Tdata, Inc. v. Aircraft Technical Publishers, 411 F.Supp.2d 901 (S.D. Ohio 2006) (full-texr).
Factual Background Edit
Plaintiff and defendant both sold software for managing aircraft maintenance and repair. Plaintiff filed this action to invalidate several patents owned by defendant. Defendant filed a separate suit against plaintiff for trademark infringement and unfair competition, which was consolidated into this action. Defendant owned the marks ATP, ATP NAVIGATOR, and ATP MAINTENANCE DIRECTOR, and alleged that plaintiff improperly used these marks in metatags and “title tags” to draw potential customers of defendant to plaintiff’s websites.
Trial Court Proceedings Edit
Both parties moved for summary judgment on the trademark infringement and unfair competition claims. Defendant relied in part on the initial-interest confusion doctrine, while plaintiff argued that the Sixth Circuit did not adopt this doctrine and instead relies on the traditional multi-factor likelihood-of-confusion test.
The court held that the multi-factor test should be applied, but also held that the initial-interest confusion doctrine can be a substitute for evidence of actual confusion in the multifactor test. Applying the multi-factor test, the court held a likelihood of confusion existed and granted defendant’s motion for summary judgment because: defendant’s ATP mark was a valid, incontestable mark with some distinctiveness; the parties were direct competitors on some products; plaintiff’s use of “ATP” in its metatags was indistinguishable from defendant’s ATP mark; both parties marketed their goods on the Internet; although consumers of the parties’ products were relatively sophisticated and exercised a commensurate degree of care, this factor ultimately had minimal significance because the parties’ marks were identical and even a sophisticated buyer can incorrectly presume company affiliations where none exist; and plaintiff’s use of the ATP mark in metatags hidden from public view instead of on its website in a product-comparison chart led to an inference of an intent to confuse.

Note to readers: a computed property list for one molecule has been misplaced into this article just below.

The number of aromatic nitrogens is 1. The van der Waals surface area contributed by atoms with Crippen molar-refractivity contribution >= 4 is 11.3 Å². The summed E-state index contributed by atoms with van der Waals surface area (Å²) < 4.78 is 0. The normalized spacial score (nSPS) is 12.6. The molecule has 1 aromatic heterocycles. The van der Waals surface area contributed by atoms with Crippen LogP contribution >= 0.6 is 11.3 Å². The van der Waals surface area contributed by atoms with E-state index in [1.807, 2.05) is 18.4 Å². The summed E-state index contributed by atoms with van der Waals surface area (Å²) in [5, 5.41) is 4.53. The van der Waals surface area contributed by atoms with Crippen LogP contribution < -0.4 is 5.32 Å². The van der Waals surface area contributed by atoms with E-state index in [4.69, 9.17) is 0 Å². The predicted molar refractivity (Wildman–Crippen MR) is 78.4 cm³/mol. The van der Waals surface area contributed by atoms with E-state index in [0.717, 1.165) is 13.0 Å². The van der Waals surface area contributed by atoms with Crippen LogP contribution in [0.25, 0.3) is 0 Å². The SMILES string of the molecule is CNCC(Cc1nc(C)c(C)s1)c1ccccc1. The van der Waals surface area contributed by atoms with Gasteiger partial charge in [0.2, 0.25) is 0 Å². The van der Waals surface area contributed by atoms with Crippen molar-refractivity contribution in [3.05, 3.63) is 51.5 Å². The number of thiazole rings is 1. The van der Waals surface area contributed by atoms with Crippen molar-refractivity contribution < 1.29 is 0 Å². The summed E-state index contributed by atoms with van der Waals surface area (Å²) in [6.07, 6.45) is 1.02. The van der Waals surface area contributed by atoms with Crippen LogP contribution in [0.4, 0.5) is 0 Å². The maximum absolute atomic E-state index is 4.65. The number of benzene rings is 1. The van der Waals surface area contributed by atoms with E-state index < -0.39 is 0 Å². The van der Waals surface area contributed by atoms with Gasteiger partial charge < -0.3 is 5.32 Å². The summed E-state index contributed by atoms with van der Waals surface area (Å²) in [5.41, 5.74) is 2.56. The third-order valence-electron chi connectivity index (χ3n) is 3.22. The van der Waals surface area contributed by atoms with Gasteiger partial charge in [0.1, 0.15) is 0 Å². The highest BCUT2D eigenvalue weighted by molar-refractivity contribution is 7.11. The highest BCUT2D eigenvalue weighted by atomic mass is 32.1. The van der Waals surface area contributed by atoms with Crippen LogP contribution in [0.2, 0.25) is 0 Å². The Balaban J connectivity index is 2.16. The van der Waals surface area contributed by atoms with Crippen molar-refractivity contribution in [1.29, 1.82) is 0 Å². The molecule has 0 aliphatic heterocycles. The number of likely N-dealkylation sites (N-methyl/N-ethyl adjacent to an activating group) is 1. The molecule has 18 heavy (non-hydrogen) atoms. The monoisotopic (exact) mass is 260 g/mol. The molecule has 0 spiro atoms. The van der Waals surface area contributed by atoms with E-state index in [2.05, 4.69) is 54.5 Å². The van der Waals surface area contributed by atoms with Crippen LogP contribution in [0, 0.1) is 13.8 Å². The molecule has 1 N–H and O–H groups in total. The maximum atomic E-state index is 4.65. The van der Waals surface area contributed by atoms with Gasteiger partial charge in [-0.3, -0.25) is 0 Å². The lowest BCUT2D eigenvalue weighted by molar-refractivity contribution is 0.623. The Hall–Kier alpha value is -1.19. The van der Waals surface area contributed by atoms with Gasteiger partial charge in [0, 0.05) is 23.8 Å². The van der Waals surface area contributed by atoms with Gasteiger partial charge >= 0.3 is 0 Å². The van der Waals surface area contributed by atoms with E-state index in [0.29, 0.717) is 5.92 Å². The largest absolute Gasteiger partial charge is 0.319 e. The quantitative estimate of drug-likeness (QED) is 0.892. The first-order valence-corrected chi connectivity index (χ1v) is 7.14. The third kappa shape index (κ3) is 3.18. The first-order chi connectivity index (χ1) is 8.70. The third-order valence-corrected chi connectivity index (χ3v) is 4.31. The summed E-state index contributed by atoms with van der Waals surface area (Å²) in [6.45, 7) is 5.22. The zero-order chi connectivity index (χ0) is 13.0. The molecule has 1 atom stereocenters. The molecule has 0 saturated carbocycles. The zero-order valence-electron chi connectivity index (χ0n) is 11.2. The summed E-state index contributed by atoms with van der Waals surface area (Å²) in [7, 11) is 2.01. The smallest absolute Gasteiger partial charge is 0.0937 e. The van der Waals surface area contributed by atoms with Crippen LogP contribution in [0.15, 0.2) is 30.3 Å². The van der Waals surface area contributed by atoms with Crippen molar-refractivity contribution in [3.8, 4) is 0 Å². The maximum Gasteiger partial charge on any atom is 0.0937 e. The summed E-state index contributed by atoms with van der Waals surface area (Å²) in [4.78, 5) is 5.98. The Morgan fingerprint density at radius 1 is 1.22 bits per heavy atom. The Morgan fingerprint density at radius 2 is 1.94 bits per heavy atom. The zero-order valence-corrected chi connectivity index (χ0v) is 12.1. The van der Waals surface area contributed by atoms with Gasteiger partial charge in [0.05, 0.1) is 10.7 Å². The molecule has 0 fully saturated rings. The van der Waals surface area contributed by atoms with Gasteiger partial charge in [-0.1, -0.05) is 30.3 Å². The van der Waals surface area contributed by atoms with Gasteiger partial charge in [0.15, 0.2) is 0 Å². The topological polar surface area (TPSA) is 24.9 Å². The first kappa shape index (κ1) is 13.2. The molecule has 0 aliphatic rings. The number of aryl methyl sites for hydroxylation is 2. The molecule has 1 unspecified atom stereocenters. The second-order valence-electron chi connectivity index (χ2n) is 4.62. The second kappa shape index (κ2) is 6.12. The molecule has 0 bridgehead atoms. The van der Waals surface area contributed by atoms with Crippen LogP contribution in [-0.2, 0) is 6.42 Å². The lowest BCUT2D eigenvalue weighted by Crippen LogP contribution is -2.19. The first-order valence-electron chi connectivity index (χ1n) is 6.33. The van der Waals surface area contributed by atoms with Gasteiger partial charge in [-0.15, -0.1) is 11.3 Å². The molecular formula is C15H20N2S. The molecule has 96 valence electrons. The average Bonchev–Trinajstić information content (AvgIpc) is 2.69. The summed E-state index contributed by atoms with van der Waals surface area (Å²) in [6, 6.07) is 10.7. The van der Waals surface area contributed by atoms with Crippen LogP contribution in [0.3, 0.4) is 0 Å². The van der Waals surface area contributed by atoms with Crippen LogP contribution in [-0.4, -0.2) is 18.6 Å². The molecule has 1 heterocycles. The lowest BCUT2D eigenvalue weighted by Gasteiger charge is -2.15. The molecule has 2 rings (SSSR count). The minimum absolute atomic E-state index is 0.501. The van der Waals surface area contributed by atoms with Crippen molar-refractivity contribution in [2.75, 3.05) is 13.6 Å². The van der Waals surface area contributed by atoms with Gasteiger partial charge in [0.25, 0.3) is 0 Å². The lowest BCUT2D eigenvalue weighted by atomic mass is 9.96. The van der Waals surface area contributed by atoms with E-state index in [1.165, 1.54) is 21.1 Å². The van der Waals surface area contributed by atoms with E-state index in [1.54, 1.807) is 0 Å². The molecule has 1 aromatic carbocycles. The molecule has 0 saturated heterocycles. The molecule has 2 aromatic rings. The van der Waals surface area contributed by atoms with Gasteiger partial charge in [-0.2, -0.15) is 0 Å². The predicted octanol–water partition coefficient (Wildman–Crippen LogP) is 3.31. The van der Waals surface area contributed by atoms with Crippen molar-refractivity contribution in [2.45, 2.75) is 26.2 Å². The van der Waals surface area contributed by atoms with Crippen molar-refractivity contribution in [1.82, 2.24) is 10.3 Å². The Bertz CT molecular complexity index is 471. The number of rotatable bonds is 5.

The court rejected plaintiff’s affirmative defenses. First, plaintiff’s unclean hands defense had no merit because plaintiff failed to show how defendant’s alleged failure to mark its products for patent purposes served as a defense to trademark infringement. Second, plaintiff’s fair use and nominative use defenses failed because its use of the ATP mark as a metatag did not “simply and fairly” refer to defendant’s products in a descriptive sense, but rather was made “in a bad faith, bait-and-switch, create-initial-confusion sense.” Finally, plaintiff asserted a laches defense because plaintiff first used the ATP mark as a metatag in 1998 but defendant did not file this suit until six years later. Plaintiff, however, failed to establish that defendant knew of its claims in 1998 or that defendant failed to assert them in a timely manner.
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